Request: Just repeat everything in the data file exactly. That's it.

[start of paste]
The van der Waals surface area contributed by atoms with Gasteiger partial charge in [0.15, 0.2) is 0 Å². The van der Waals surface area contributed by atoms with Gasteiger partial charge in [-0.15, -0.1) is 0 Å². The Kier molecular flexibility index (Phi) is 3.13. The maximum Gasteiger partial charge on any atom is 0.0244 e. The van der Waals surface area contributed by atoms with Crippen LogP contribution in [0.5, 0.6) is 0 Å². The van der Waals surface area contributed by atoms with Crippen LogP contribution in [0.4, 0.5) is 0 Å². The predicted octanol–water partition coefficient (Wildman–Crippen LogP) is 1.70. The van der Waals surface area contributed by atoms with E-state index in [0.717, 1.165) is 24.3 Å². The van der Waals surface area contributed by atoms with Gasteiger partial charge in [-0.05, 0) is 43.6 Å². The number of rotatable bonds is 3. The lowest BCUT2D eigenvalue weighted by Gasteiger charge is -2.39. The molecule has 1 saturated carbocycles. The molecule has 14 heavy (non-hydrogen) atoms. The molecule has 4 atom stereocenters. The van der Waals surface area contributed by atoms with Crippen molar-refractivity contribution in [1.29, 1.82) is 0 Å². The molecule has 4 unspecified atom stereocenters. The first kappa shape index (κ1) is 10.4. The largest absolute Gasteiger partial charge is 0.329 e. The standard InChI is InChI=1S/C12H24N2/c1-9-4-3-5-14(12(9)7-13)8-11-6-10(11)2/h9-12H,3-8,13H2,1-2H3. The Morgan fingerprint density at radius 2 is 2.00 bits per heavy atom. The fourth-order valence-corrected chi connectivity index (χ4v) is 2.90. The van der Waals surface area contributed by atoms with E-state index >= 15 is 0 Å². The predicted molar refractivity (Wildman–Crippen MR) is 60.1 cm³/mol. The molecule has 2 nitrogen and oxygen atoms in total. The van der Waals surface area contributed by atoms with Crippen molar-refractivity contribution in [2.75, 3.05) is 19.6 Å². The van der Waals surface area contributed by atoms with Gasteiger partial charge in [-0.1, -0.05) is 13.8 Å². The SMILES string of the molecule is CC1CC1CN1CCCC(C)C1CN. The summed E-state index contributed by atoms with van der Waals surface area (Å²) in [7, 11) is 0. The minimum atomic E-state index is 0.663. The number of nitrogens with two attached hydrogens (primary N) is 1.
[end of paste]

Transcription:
The van der Waals surface area contributed by atoms with Gasteiger partial charge in [0.15, 0.2) is 0 Å². The van der Waals surface area contributed by atoms with Gasteiger partial charge in [-0.15, -0.1) is 0 Å². The Kier molecular flexibility index (Phi) is 3.13. The maximum Gasteiger partial charge on any atom is 0.0244 e. The van der Waals surface area contributed by atoms with Crippen LogP contribution in [0.5, 0.6) is 0 Å². The van der Waals surface area contributed by atoms with Crippen LogP contribution in [0.4, 0.5) is 0 Å². The predicted octanol–water partition coefficient (Wildman–Crippen LogP) is 1.70. The van der Waals surface area contributed by atoms with E-state index in [0.717, 1.165) is 24.3 Å². The van der Waals surface area contributed by atoms with Gasteiger partial charge in [-0.05, 0) is 43.6 Å². The number of rotatable bonds is 3. The lowest BCUT2D eigenvalue weighted by Gasteiger charge is -2.39. The molecule has 1 saturated carbocycles. The molecule has 14 heavy (non-hydrogen) atoms. The molecule has 4 atom stereocenters. The van der Waals surface area contributed by atoms with Crippen molar-refractivity contribution in [1.29, 1.82) is 0 Å². The molecule has 4 unspecified atom stereocenters. The first kappa shape index (κ1) is 10.4. The largest absolute Gasteiger partial charge is 0.329 e. The standard InChI is InChI=1S/C12H24N2/c1-9-4-3-5-14(12(9)7-13)8-11-6-10(11)2/h9-12H,3-8,13H2,1-2H3. The Morgan fingerprint density at radius 2 is 2.00 bits per heavy atom. The fourth-order valence-corrected chi connectivity index (χ4v) is 2.90. The van der Waals surface area contributed by atoms with E-state index >= 15 is 0 Å². The predicted molar refractivity (Wildman–Crippen MR) is 60.1 cm³/mol. The molecule has 2 nitrogen and oxygen atoms in total. The van der Waals surface area contributed by atoms with Crippen molar-refractivity contribution in [2.75, 3.05) is 19.6 Å². The van der Waals surface area contributed by atoms with Gasteiger partial charge in [-0.1, -0.05) is 13.8 Å². The SMILES string of the molecule is CC1CC1CN1CCCC(C)C1CN. The summed E-state index contributed by atoms with van der Waals surface area (Å²) in [7, 11) is 0. The minimum atomic E-state index is 0.663. The number of nitrogens with two attached hydrogens (primary N) is 1.